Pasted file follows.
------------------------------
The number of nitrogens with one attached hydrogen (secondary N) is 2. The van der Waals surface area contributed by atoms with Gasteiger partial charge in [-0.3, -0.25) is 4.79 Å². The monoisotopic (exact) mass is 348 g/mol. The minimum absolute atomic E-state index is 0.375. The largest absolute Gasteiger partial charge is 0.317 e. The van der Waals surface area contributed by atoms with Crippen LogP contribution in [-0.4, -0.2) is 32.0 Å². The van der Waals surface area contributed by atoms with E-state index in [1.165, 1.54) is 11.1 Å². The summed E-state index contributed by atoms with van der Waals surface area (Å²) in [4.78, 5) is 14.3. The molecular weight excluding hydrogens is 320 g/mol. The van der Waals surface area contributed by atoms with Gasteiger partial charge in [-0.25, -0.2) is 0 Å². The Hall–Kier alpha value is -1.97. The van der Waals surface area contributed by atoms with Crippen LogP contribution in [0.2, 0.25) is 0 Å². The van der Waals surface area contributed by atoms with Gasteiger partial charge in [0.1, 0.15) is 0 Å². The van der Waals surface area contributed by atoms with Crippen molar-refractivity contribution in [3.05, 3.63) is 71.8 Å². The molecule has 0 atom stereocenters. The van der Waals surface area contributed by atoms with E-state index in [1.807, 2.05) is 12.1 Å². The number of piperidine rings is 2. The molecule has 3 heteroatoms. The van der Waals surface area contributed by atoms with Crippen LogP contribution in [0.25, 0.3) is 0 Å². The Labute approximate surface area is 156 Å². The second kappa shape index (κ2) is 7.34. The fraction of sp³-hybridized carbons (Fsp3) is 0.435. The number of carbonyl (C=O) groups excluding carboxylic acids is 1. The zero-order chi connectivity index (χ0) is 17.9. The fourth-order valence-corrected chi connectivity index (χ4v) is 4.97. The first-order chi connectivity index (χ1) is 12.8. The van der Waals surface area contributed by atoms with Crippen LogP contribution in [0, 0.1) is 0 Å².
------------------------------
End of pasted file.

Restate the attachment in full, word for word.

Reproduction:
The number of nitrogens with one attached hydrogen (secondary N) is 2. The van der Waals surface area contributed by atoms with Gasteiger partial charge in [-0.3, -0.25) is 4.79 Å². The monoisotopic (exact) mass is 348 g/mol. The minimum absolute atomic E-state index is 0.375. The largest absolute Gasteiger partial charge is 0.317 e. The van der Waals surface area contributed by atoms with Crippen LogP contribution in [-0.4, -0.2) is 32.0 Å². The van der Waals surface area contributed by atoms with E-state index in [1.165, 1.54) is 11.1 Å². The summed E-state index contributed by atoms with van der Waals surface area (Å²) in [4.78, 5) is 14.3. The molecular weight excluding hydrogens is 320 g/mol. The van der Waals surface area contributed by atoms with Gasteiger partial charge in [-0.25, -0.2) is 0 Å². The Hall–Kier alpha value is -1.97. The van der Waals surface area contributed by atoms with Crippen LogP contribution in [0.2, 0.25) is 0 Å². The van der Waals surface area contributed by atoms with Gasteiger partial charge in [0.1, 0.15) is 0 Å². The van der Waals surface area contributed by atoms with Crippen molar-refractivity contribution in [3.05, 3.63) is 71.8 Å². The molecule has 0 atom stereocenters. The van der Waals surface area contributed by atoms with E-state index in [1.807, 2.05) is 12.1 Å². The number of piperidine rings is 2. The molecule has 3 heteroatoms. The van der Waals surface area contributed by atoms with Crippen LogP contribution in [0.25, 0.3) is 0 Å². The Labute approximate surface area is 156 Å². The second kappa shape index (κ2) is 7.34. The fraction of sp³-hybridized carbons (Fsp3) is 0.435. The number of carbonyl (C=O) groups excluding carboxylic acids is 1. The zero-order chi connectivity index (χ0) is 17.9. The fourth-order valence-corrected chi connectivity index (χ4v) is 4.97. The first-order chi connectivity index (χ1) is 12.8. The van der Waals surface area contributed by atoms with Crippen LogP contribution in [0, 0.1) is 0 Å².